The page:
The tough sledding in December does not suggest a difficult 2014,
however, as several executives and analysts expect auto industry
growth to continue outpacing the overall U.S. economy as it has
since the recession.
In addition to the late U.S. Thanksgiving holiday weekend, December
sales were hurt by snow and ice storms that kept consumers away from
dealerships, automakers and analysts said.
"Sales were pulled into November, but also people were more impacted
by the compressed shopping season, most of which was in December,"
Kelley Blue Book senior analyst Karl Brauer said. "People were doing
more Christmas shopping than car shopping."
He added that industry-watchers should not be overly concerned by a
December that was affected by the timing of a holiday in the
previous month. Last month included January 2 due to a quirk in the
calendar that affected how automakers typically report monthly
Monthly auto sales are seen as an early indicator of consumer
U.S. industry sales in 2013 finished at 15.6 million vehicles, up
7.6 percent from 2012, while December results inched up 0.3 percent.
The annualized sales rate in the final month was 15.4 million
vehicles, well below the 16 million expected by economists surveyed
by Thomson Reuters.
The timing of Thanksgiving weekend had a greater impact on December
sales than in recent years, causing automakers to miss expectations,
said Mustafa Mohatarem, General Motors Co's chief economist.
The late December holiday season is generally one of the heaviest
sales periods at U.S. auto dealerships. GM, Ford Motor Co and
Volkswagen AG all said the weather was less of a negative factor
than the timing of the Thanksgiving holiday.
December sales were counted through Thursday, when much of the U.S.
Midwest was buried in snow. The storm is now over the U.S.
Northeast, but January sales will have time to recover from the
current storm as the bulk of sales typically occurs later in the
month, said Kurt McNeil, GM vice president of U.S. sales operations.
GM shares ended 3.4 percent lower at $39.57 while Ford shares rose
0.5 percent to close at $15.51 on the New York Stock Exchange on
BEST YEAR SINCE 2007
For all of 2013, industry sales were 50 percent higher than 2009
when they slumped to 10.4 million vehicles during the height of the
recession. It was the best full-year performance since 2007, when
sales hit 16.1 million vehicles.
While some economists and analysts expect 2014 sales to rise to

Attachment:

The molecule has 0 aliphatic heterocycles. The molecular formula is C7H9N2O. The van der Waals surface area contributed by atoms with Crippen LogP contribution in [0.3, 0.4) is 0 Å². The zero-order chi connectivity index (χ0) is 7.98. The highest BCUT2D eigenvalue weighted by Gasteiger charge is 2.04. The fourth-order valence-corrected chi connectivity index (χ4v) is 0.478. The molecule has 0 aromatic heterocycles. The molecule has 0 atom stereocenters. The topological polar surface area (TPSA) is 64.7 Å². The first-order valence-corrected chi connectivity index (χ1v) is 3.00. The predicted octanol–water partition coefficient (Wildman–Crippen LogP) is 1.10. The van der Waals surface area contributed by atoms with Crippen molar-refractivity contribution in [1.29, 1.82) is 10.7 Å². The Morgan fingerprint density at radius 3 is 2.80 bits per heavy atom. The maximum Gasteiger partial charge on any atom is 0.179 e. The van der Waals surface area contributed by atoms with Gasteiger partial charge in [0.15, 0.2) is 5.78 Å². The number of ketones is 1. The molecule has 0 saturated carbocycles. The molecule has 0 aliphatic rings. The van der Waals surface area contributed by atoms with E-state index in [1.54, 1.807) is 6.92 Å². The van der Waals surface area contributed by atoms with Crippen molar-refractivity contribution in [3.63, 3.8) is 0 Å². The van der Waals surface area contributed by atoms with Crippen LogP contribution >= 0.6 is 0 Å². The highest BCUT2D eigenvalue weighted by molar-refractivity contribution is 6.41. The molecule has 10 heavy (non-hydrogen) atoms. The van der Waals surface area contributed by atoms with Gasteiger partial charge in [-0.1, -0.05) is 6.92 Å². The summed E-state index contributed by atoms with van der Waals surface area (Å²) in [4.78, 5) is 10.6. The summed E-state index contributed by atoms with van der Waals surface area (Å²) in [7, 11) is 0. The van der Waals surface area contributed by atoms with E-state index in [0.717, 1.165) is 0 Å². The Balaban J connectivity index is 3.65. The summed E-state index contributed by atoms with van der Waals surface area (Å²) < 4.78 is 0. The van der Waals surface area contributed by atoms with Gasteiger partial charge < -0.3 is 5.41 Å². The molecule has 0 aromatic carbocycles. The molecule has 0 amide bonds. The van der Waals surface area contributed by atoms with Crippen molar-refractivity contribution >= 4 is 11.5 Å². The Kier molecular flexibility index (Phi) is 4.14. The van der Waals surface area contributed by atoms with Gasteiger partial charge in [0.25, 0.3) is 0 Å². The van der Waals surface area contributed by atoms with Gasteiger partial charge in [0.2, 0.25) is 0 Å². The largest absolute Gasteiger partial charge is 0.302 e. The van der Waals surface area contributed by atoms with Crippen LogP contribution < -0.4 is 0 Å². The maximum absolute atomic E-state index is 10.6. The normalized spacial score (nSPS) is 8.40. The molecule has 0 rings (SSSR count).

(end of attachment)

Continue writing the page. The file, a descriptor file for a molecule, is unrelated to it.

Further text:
between 16 million and 16.5 million vehicles, there is growing
concern that competition will intensify, leading to higher
incentives and lower profit for companies.
Research firm TrueCar.com said vehicle transaction prices fell by an
average of $200 per vehicle in December, or 0.6 percent, over last
year, while incentives were up $103 per vehicle, or 4 percent.
The gradually improving economy, including stronger job and housing
markets, will drive future growth, as opposed to consumers' need to
replace aging vehicles, which the industry has described as pent-up
demand, said Bill Fay, U.S. head of the Toyota brand. He also cited
auto loan interest rates, near historic lows, as a positive.
Ford boasted the biggest gain in U.S. market share for the year,
adding four-tenths of a point to finish at 15.9 percent. Subaru also
showed the same rate of increase to 2.7 percent.
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Chrysler increased its share by two-tenths of a point to 11.3
percent, while GM was flat at 17.9 percent. The biggest losers were
Kia and its parent Hyundai Motor Co, which lost four-tenths and
three-tenths of a point, respectively, to 3.4 percent and 4.6
GM's December sales fell 6 percent, to 230,157 new vehicles, below
analysts' expectations of a slight sales gain.
Sales of GM's Chevrolet Silverado full-size pickup truck fell 16
percent in the month as analysts said the automaker did not load
incentives onto the redesigned vehicle to match what rival Ford was
doing with its market-leading but older F-Series.
Ford's sales rose 2 percent to 218,058 vehicles, missing
expectations. Its F-Series pickup truck, which finished as the
best-selling vehicle in the U.S. market for the 32nd straight year,
had an 8 percent sales gain.
Toyota's Camry finished as the top-selling passenger car for the
12th consecutive year.
GM introduced new versions of its Chevrolet Silverado and GMC Sierra
pickup trucks last year while Ford will launch a redesign of its
trucks later this year.
Toyota Motor Corp's U.S. December sales fell 1.7 percent to 190,843
vehicles, versus expectations of a slight gain.
Chrysler reported a 6 percent gain last month in its U.S. auto sales
to 161,007 vehicles. That was the automaker's best December since
2007, but still narrowly missed analyst expectations. Ram pickup
truck sales rose 17 percent.
Jeep sales rose 34 percent in the month, led by the new Cherokee,
which sold four times as well in December as the vehicle it
replaced, the Jeep Liberty, did a year earlier.
Honda Motor Co sales rose 2 percent to 135,255 vehicles, which also
missed analysts' expectations.
Nissan Motor Co sales rose 10.5 percent in December, allowing the
Japanese automaker to finish with its best year for U.S. sales ever.
Hyundai and Kia saw their combined sales also miss analysts'
Daimler AG's Mercedes-Benz won bragging rights as the top-selling
luxury brand, edging BMW by a count of 312,534 vehicles to 309,280
Chrysler is majority-owned by Italy's Fiat SpA. Earlier this week,
the two companies announced that Fiat would buy the remainder of
Chrysler that is currently owned by a United Auto Workers healthcare
trust, for $4.35 billion. That deal is expected to close by January
(Editing by James Dalgleish and Matthew
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